The first-line investigation is usually a full blood count with differential to identify haematological abnormalities. Diagnosis relies on the identification of abnormal morphology and confirming these abnormal cells are of lymphoid lineage while excluding the possibility of myeloid lineage. Management involves pre-phase stabilisation, followed by a risk-based chemotherapy regime.
The most widely accepted classification system of ALL is the WHO classification, that was revised in 2016. ALL is broadly categorised into
- B cell lineage (85% of cases)
- T cell lineage (10-15% cases)
- Rare cases of NK cell lineage (<1% of cases)
The WHO classification system uses recurrent, non-random cytogenetic and molecular abnormalities that contribute to a predictable pattern of disease progression to sub-categorise B-ALL. Although these cytogenetic and molecular features have no influence on diagnosis, placing each case of B-ALL into its different sub-category is required to predict prognosis and allow for risk-stratification which will influence therapy options. Any cases that do not fit into one of these categories is termed ALL not otherwise specified (NOS). Examples of the B-ALL WHO classification categories include but are not limited to B-ALL with
- Philadelphia chromosome (Ph+)
- Hyperdiploid B-ALL/LBL
- Hypodiploid B-ALL/LBL
- T(v;11q23.3); KMT2A-rearranged
The cytogenetic and molecular patterns among T-ALL and ALL of NK cell lineage are not as well defined, therefore WHO classification does not have any sub-categories for them.
- The basis of this association is founded on an increased risk of developing ALL among monozygotic twins and those with chromosomal abnormalities, including trisomy 21, Klinefelter's syndrome and other inherited conditions with genetic instability, including Fanconi anaemia.
- Viral exposure
- Environment: including smoking or radiation exposure.
- This bone marrow failure contributes to the clinical manifestations of this disease.
- For example, the inability to produce mature, functional lymphocytes or any other WBC's leaves individuals at increased risk of infection.
- Lymphoblast infiltration of other organs leads to clinical features of organomegaly.
- Organomegaly - hepatomegaly (64%) or splenomegaly (61%) can present with symptoms of anorexia, weight loss, abdominal pain or distension.
- Fever (50%) can be either;
- A persistent, recurrent or refractory fever that is most likely a constitutional symptom and may present alongside a history of night sweats, weight loss.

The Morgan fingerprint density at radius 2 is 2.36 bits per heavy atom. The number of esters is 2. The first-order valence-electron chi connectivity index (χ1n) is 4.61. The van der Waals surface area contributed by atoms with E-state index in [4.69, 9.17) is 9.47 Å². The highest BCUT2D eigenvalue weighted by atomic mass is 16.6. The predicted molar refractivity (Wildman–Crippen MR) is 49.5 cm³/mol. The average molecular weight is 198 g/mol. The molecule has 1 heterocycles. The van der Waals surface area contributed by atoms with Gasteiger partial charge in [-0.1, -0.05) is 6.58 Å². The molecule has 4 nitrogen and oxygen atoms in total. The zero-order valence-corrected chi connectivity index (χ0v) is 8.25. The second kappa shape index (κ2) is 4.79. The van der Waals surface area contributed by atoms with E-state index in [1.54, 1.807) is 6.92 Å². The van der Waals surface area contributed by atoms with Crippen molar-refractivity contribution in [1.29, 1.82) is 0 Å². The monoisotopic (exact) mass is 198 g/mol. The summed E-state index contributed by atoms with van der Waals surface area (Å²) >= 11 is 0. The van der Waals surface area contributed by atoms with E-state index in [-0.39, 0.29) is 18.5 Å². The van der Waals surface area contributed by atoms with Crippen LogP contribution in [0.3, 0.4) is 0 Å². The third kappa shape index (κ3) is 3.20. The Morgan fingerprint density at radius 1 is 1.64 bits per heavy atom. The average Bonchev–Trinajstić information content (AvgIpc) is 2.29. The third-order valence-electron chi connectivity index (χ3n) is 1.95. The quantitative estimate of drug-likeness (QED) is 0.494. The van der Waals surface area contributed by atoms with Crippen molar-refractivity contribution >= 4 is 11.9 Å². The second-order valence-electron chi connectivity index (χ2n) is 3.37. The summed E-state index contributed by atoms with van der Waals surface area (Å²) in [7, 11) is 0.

- A response to an infection that is complicating a dysfunctional immune system.
- Lymphadenopathy (50%) - most likely presents with a persistent or progressive, painless, firm, rubbery lymph node.
- Haematological discrepancies
- Musculoskeletal pain (43%)
- Bone pain, which may present with a limp or refusal to weight bear).
- Unusual joint pains are also reported.
Less common clinical presentations include;
- Headache (<5%) - is indicative of central nervous system (CNS) involvement. The presence of other clinical features of raised intracranial pressure, including nausea, vomiting, irritability, meningism or any focal neurological deficits, would help support this diagnosis.
- Testicular enlargement (<1%) - an uncommon presentation among those being first diagnosed, but more likely among males with relapsing ALL (10%)
- Mediastinal mass (associated with the less common ALL of T-cell lineage)
- Mediastinal enlargement can present with superior vena cava compression, which can present with dysphagia, breathlessness, pain, swelling of face and upper limbs.
- Platelets: thrombocytopaenia (75% at diagnosis)
- Hb: anaemia (50% at presentation)
- WBC: can be either low (50%), high (20%) or sometimes normal if the bone marrow is not yet suppressed. A differential count usually reveals neutropaenia.
- Low WBC count indicates that although there are lymphoblasts present they have not achieved sufficient differentiation to be recognised as WBC.
- High WBC count indicates they have properties similar enough to a mature WBC to be counted.
The following investigations are required in any case presenting with suspected ALL to identify any potential complications that need immediate attention;
- Infection screen - screening for any active infections in the presence of a fever, alongside empirical antibiotic administration.
- Coagulation profile - to assess for any clotting derangements.
- Urea, electrolytes, lactate dehydrogenase, uric acid - to identify any metabolic abnormalities or tumour lysis syndrome.
The diagnosis of ALL requires examination of cell morphology and immunophenotyping. Cytogenetics is not required for a diagnosis but it is instrumental in predicting disease progression, prognosis, and determining treatment options. These investigations should be carried out on a;
- Peripheral blood smear, to examine circulating lymphoblasts (always required in the presence of an abnormal FBC result)
- Bone marrow aspiration (a biopsy is only needed if there are insufficient cells to examine from the aspiration)
- Any other samples that could have lymphoblasts present;
- Lymph node biopsy - ultrasound-guided biopsy is an early investigation in cases where lymphadenopathy is a presenting feature but may not be required in other cases. An excisional or needle biopsy is preferred to a fine needle aspiration, as it allows for a more accurate examination of morphology, making it easier to identify any abnormal cells.
- Cerebrospinal fluid - regardless of symptoms or signs of CNS involvement all children diagnosed with ALL have a lumbar puncture performed to evaluate for CNS involvement, given its association with negative prognosis, and receive prophylactic intrathecal chemotherapy.
- Examination of samples may identify WBC's with characteristic features of lymphoblasts. However, these may be morphologically indistinguishable from cells of another differential diagnosis, so further analysis of these abnormal cells is required.
- Findings on a peripheral smear may be normal if leukaemia is still confined to the bone marrow at the time of presentation.
- The most commonly accepted threshold for diagnosis is when lymphoblasts occupy >20% of bone marrow.
Immunophenotyping (using cytochemistry and flow cytometry with immunohistochemistry);
- By looking for the presence of common lymphoid antigens and features, and the absence of any myeloid properties, confirming the immunophenotype of any cells with abnormal morphology helps confirm the diagnosis.
- Through analysis of the surface antigens, this also determines whether the lymphoblasts are of B or T cell lineage.